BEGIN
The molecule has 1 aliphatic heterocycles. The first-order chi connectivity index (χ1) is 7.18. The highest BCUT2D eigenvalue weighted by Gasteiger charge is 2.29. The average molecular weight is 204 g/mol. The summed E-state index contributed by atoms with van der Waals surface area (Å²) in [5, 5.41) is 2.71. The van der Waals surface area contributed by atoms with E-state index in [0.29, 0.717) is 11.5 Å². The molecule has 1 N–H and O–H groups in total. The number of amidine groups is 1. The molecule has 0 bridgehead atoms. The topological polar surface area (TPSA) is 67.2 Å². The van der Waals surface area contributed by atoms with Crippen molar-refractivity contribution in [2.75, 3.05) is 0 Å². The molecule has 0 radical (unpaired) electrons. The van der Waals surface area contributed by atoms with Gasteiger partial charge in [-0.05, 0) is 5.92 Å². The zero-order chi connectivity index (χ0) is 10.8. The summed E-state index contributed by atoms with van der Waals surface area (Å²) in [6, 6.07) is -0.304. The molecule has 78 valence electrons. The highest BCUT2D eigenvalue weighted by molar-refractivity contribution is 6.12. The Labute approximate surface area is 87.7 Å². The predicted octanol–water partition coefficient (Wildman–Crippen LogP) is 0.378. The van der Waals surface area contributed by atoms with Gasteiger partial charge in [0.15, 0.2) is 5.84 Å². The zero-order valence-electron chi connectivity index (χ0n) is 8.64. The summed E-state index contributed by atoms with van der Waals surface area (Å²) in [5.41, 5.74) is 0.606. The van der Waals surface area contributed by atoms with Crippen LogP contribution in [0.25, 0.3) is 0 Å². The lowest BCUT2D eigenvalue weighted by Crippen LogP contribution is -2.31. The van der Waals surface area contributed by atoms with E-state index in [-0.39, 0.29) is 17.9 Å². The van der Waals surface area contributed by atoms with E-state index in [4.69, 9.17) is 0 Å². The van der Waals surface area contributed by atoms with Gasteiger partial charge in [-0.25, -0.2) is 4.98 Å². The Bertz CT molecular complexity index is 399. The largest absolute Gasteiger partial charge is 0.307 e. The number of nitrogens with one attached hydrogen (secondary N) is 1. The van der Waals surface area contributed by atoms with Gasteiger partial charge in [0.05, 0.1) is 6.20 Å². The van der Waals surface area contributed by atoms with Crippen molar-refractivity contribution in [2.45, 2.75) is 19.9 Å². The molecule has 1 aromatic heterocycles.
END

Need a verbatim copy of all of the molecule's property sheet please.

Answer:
The molecule has 1 aliphatic heterocycles. The first-order chi connectivity index (χ1) is 7.18. The highest BCUT2D eigenvalue weighted by Gasteiger charge is 2.29. The average molecular weight is 204 g/mol. The summed E-state index contributed by atoms with van der Waals surface area (Å²) in [5, 5.41) is 2.71. The van der Waals surface area contributed by atoms with E-state index in [0.29, 0.717) is 11.5 Å². The molecule has 1 N–H and O–H groups in total. The number of amidine groups is 1. The molecule has 0 bridgehead atoms. The topological polar surface area (TPSA) is 67.2 Å². The van der Waals surface area contributed by atoms with Crippen molar-refractivity contribution in [2.75, 3.05) is 0 Å². The molecule has 0 radical (unpaired) electrons. The van der Waals surface area contributed by atoms with Gasteiger partial charge in [-0.05, 0) is 5.92 Å². The zero-order chi connectivity index (χ0) is 10.8. The summed E-state index contributed by atoms with van der Waals surface area (Å²) in [6, 6.07) is -0.304. The molecule has 78 valence electrons. The highest BCUT2D eigenvalue weighted by molar-refractivity contribution is 6.12. The Labute approximate surface area is 87.7 Å². The predicted octanol–water partition coefficient (Wildman–Crippen LogP) is 0.378. The van der Waals surface area contributed by atoms with Gasteiger partial charge in [0.15, 0.2) is 5.84 Å². The zero-order valence-electron chi connectivity index (χ0n) is 8.64. The summed E-state index contributed by atoms with van der Waals surface area (Å²) in [5.41, 5.74) is 0.606. The van der Waals surface area contributed by atoms with Crippen LogP contribution in [0.25, 0.3) is 0 Å². The lowest BCUT2D eigenvalue weighted by Crippen LogP contribution is -2.31. The van der Waals surface area contributed by atoms with E-state index in [-0.39, 0.29) is 17.9 Å². The van der Waals surface area contributed by atoms with E-state index in [4.69, 9.17) is 0 Å². The van der Waals surface area contributed by atoms with Gasteiger partial charge in [-0.25, -0.2) is 4.98 Å². The Bertz CT molecular complexity index is 399. The largest absolute Gasteiger partial charge is 0.307 e. The number of nitrogens with one attached hydrogen (secondary N) is 1. The van der Waals surface area contributed by atoms with Gasteiger partial charge in [0.05, 0.1) is 6.20 Å². The van der Waals surface area contributed by atoms with Crippen molar-refractivity contribution in [2.45, 2.75) is 19.9 Å². The molecule has 1 aromatic heterocycles.